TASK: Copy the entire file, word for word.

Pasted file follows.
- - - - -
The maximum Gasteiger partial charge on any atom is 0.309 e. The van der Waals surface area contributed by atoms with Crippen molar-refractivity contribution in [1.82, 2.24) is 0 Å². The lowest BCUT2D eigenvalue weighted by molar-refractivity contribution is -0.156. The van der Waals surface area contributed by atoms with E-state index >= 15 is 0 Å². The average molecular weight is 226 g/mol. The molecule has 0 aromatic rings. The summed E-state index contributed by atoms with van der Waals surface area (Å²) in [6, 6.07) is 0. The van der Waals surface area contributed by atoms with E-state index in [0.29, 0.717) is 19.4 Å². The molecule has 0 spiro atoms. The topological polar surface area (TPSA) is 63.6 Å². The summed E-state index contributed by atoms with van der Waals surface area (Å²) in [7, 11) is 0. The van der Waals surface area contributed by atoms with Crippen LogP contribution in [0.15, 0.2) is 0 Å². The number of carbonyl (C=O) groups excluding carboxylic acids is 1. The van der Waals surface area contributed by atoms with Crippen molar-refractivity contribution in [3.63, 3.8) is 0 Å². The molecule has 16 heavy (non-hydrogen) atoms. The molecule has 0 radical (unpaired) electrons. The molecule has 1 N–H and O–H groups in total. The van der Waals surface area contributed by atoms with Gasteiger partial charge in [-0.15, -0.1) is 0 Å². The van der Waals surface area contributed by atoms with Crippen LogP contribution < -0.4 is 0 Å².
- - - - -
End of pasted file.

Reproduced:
The maximum Gasteiger partial charge on any atom is 0.309 e. The van der Waals surface area contributed by atoms with Crippen molar-refractivity contribution in [1.82, 2.24) is 0 Å². The lowest BCUT2D eigenvalue weighted by molar-refractivity contribution is -0.156. The van der Waals surface area contributed by atoms with E-state index >= 15 is 0 Å². The average molecular weight is 226 g/mol. The molecule has 0 aromatic rings. The summed E-state index contributed by atoms with van der Waals surface area (Å²) in [6, 6.07) is 0. The van der Waals surface area contributed by atoms with E-state index in [0.29, 0.717) is 19.4 Å². The molecule has 0 spiro atoms. The topological polar surface area (TPSA) is 63.6 Å². The summed E-state index contributed by atoms with van der Waals surface area (Å²) in [7, 11) is 0. The van der Waals surface area contributed by atoms with Crippen LogP contribution in [0.15, 0.2) is 0 Å². The number of carbonyl (C=O) groups excluding carboxylic acids is 1. The van der Waals surface area contributed by atoms with Crippen molar-refractivity contribution in [3.63, 3.8) is 0 Å². The molecule has 16 heavy (non-hydrogen) atoms. The molecule has 0 radical (unpaired) electrons. The molecule has 1 N–H and O–H groups in total. The van der Waals surface area contributed by atoms with Gasteiger partial charge in [-0.15, -0.1) is 0 Å². The van der Waals surface area contributed by atoms with Crippen LogP contribution < -0.4 is 0 Å².